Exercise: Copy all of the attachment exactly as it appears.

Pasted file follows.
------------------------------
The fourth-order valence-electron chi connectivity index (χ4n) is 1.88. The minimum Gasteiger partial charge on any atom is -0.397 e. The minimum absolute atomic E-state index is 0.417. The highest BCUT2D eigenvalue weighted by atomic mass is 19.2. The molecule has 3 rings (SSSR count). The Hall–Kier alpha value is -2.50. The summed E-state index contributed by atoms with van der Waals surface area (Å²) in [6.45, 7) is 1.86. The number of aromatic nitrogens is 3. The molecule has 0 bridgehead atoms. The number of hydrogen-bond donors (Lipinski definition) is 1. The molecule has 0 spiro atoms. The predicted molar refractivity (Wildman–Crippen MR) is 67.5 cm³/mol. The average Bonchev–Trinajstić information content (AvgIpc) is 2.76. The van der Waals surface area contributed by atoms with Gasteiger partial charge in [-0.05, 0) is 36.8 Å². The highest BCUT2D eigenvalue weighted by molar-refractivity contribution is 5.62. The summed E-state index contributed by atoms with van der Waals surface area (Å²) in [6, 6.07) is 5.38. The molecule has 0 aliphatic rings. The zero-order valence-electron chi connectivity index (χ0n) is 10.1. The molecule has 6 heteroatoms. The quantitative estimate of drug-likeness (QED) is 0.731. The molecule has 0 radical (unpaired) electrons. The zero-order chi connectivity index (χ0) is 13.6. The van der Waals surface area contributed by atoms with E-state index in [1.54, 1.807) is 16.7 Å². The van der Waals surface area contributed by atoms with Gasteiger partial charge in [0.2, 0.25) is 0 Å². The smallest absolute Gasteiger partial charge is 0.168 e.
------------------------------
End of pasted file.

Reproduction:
The fourth-order valence-electron chi connectivity index (χ4n) is 1.88. The minimum Gasteiger partial charge on any atom is -0.397 e. The minimum absolute atomic E-state index is 0.417. The highest BCUT2D eigenvalue weighted by atomic mass is 19.2. The molecule has 3 rings (SSSR count). The Hall–Kier alpha value is -2.50. The summed E-state index contributed by atoms with van der Waals surface area (Å²) in [6.45, 7) is 1.86. The number of aromatic nitrogens is 3. The molecule has 0 bridgehead atoms. The number of hydrogen-bond donors (Lipinski definition) is 1. The molecule has 0 spiro atoms. The predicted molar refractivity (Wildman–Crippen MR) is 67.5 cm³/mol. The average Bonchev–Trinajstić information content (AvgIpc) is 2.76. The van der Waals surface area contributed by atoms with Gasteiger partial charge in [-0.05, 0) is 36.8 Å². The highest BCUT2D eigenvalue weighted by molar-refractivity contribution is 5.62. The summed E-state index contributed by atoms with van der Waals surface area (Å²) in [6, 6.07) is 5.38. The molecule has 0 aliphatic rings. The zero-order valence-electron chi connectivity index (χ0n) is 10.1. The molecule has 6 heteroatoms. The quantitative estimate of drug-likeness (QED) is 0.731. The molecule has 0 radical (unpaired) electrons. The zero-order chi connectivity index (χ0) is 13.6. The van der Waals surface area contributed by atoms with E-state index in [1.54, 1.807) is 16.7 Å². The van der Waals surface area contributed by atoms with Gasteiger partial charge in [0.2, 0.25) is 0 Å². The smallest absolute Gasteiger partial charge is 0.168 e.